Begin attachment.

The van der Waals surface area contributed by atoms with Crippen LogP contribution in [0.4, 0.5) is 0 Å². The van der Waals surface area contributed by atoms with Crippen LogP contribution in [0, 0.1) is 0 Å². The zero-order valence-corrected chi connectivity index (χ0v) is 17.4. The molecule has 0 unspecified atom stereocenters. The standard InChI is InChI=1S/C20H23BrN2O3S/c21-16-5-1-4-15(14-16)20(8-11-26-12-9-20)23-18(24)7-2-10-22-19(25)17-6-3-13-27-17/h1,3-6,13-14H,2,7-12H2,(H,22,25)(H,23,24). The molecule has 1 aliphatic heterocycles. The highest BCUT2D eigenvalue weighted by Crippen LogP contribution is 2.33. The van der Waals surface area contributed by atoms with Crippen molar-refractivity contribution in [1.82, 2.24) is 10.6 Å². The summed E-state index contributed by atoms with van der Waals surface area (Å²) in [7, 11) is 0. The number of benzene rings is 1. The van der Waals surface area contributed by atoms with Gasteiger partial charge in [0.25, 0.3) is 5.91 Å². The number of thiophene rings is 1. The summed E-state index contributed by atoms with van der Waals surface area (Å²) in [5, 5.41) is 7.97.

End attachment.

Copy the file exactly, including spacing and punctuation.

The van der Waals surface area contributed by atoms with Crippen LogP contribution in [0.4, 0.5) is 0 Å². The van der Waals surface area contributed by atoms with Crippen LogP contribution in [0, 0.1) is 0 Å². The zero-order valence-corrected chi connectivity index (χ0v) is 17.4. The molecule has 0 unspecified atom stereocenters. The standard InChI is InChI=1S/C20H23BrN2O3S/c21-16-5-1-4-15(14-16)20(8-11-26-12-9-20)23-18(24)7-2-10-22-19(25)17-6-3-13-27-17/h1,3-6,13-14H,2,7-12H2,(H,22,25)(H,23,24). The molecule has 1 aliphatic heterocycles. The highest BCUT2D eigenvalue weighted by Crippen LogP contribution is 2.33. The van der Waals surface area contributed by atoms with Crippen molar-refractivity contribution in [1.82, 2.24) is 10.6 Å². The summed E-state index contributed by atoms with van der Waals surface area (Å²) in [7, 11) is 0. The number of benzene rings is 1. The van der Waals surface area contributed by atoms with Gasteiger partial charge in [0.25, 0.3) is 5.91 Å². The number of thiophene rings is 1. The summed E-state index contributed by atoms with van der Waals surface area (Å²) in [5, 5.41) is 7.97.